Cowboys RB Ezekiel Elliott started making this cancer patient's day two years ago. Sunday and Monday, he took it to a new level

October 16, 2018

Jake Silver still wonders how he didn't flinch.

 

The then-16-year-old bone cancer patient in Massachusetts was lying still in a pre-surgery scan in July 2016. His sister called, crying.

 

"Zeke Elliott asked for your bracelets," Halle Silver told their mom Melissa Duca on the phone.

 

Halle, then 14, was shocked. Of all the Ohio State Buckeye football players she'd messaged on Instagram about her brother's illness, Elliott was the last one she expected to respond. She figured a freshman walk-on, maybe. But the Dallas Cowboys' first-round draft pick?

 

"As soon as I saw he responded," Halle said from AT&T Stadium on Sunday ahead of the Cowboys-Jaguars game, "I started bawling my eyes out."

 

So began a years-long friendship between Elliott and the Silvers -- a friendship for which Elliott has worn an orange "SILVER STRONG" bracelet every practice and game of his NFL career. A friendship culminating in four Silvers attending the Cowboys' 40-7 win over Jacksonville with tickets courtesy of Elliott, who also visited their hotel room Monday for a jersey swap and hour of conversation.

 

Jake Silver was beside himself sitting in the Section 202 seats before kickoff.

 

"Some stuff about this is fun," he said of the opportunities he's had while battling bone cancer. "But most of it's not."

 

In December, Silver didn't expect to be alive this month, much less attending his first Cowboys game 1,767 miles from home. He'd hoped to kick for Ohio State football, where his grandfather played on the 1968 Rose Bowl team. But when 2016 aches turned out to be more than just arthritis, his football career ended abruptly. His prognosis worsened last Christmas. Graduating high school in May 2018 looked unlikely.

 

"They didn't think I'd make it to graduation," Silver said. "The fact I actually made it to graduation is impressive by itself."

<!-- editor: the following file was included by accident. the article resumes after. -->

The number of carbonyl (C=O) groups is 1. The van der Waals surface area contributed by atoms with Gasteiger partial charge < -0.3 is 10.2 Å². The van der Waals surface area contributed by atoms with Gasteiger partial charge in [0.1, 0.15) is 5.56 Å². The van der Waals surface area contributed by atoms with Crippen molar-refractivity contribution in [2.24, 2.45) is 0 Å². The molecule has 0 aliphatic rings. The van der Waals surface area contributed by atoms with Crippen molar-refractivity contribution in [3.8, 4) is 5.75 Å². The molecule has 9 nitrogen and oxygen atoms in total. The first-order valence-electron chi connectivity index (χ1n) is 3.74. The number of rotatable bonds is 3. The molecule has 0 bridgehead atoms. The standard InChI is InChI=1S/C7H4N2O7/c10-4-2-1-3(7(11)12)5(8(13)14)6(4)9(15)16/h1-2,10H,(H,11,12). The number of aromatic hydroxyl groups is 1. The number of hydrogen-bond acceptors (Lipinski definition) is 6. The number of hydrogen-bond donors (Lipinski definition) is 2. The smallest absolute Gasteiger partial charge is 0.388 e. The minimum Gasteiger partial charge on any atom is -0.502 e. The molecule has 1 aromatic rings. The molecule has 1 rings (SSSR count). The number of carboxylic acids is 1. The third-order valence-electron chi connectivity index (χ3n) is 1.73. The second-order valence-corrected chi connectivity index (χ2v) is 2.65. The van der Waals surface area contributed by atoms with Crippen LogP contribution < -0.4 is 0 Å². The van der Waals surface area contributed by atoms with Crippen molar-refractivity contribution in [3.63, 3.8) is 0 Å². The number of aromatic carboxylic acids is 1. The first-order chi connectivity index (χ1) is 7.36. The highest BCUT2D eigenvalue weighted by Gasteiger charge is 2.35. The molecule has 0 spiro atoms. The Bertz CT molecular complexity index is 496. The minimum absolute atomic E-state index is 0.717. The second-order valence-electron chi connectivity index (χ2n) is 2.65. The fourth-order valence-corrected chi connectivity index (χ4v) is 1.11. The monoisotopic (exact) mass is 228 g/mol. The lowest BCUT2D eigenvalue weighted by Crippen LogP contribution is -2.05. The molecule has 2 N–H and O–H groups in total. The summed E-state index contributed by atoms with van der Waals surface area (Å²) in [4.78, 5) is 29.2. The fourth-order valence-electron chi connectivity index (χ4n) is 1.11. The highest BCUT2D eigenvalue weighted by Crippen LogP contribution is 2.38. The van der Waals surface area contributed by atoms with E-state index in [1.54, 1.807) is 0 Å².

Following graduation in May, Silver headed to more chemotherapy and radiation in June. He was declared cancer free July 5.

 

He enrolled at Springfield College this fall.

 

Then two spots, one on each lung, popped up on a Sept. 25 scan. Silver needed to withdraw from college three weeks in, a decision he says "wasn't great timing." But at least he had a Dallas trip to look forward to.

 

The idea came this summer, Silver wondering if the same NFL player -- the same Pro Bowl running back -- who wore his orange band en route to the 2016 rushing title and always after, could spot him tickets. The two had Snapchatted and texted periodically since Dec. 2016, Silver sending predictions for Cowboys seasons. Elliott would ask for more bracelets each time his stash of plastic bands ran low from snapping in games.

 

He never stopped wearing the bracelet.

 

"Part of being a fan is they want to feel involved, like they're there" Elliott told SportsDay ahead of Dallas' playoff game vs. the Packers in 2017. "It's inspirational for him to see me out there having the year I am, wow, wearing something that's personal and close to him -- I feel like we kind of have a connection there.

 

"He feels like he's a part of it. He feels like he's there with me."

 

Monday, Silver was with Elliott.

 

Silver had asked Elliott via Snapchat in July: "Can you get me to a game?"

 

"Yeah," Elliott responded, "just pick one."

 

Silver picked the Jaguars, optimistic Elliott's rushing prowess would overpower the Jaguars' lockdown passing defense. They confirmed the tickets reservation in August and September. Elliott let them know Sunday he left four at will call.

 

Duca wondered if the family would even make it in the staidum.

 

"This was my whole joke," she said. "I'm like, I'm relying on two kids to make plans."

 

But Elliott came through, communicating with Halle and Jake yet again to coordinate tickets for them, Melissa and stepdad Tony. He came through again Monday, driving to their Sheraton hotel room near the stadium in Arlington to share stories of post-championship Ohio State classes and swap jerseys for one Jake wore before his diagnosis was official, in an hour-long visit. Halle took a zero on a chemistry quiz to accommodate the unexpected visit.

 

"I'd be proud of him if I were his mom," Duca said.

 

Jake knows his fight isn't over. But his doctors are trying to minimize restrictions, letting him fly to Dallas even with a blood clot and lung spots because they "want kids to live their lives."

 

"You make it sound like I'm dying," Jake told his mom from their seats, when she explained the leniency as such.

 

"Every kid with cancer is dying, technically, until they're cured," Melissa responded gently.

 

"We're all dying," noted Halle, wise beyond her 16 years.

 

Then they settled in to watch Elliott rush for 106 yards and a touchdown, the orange bracelet secure on his right wrist through each of the 24 carries.

 

Again, Silver could barely sit still.

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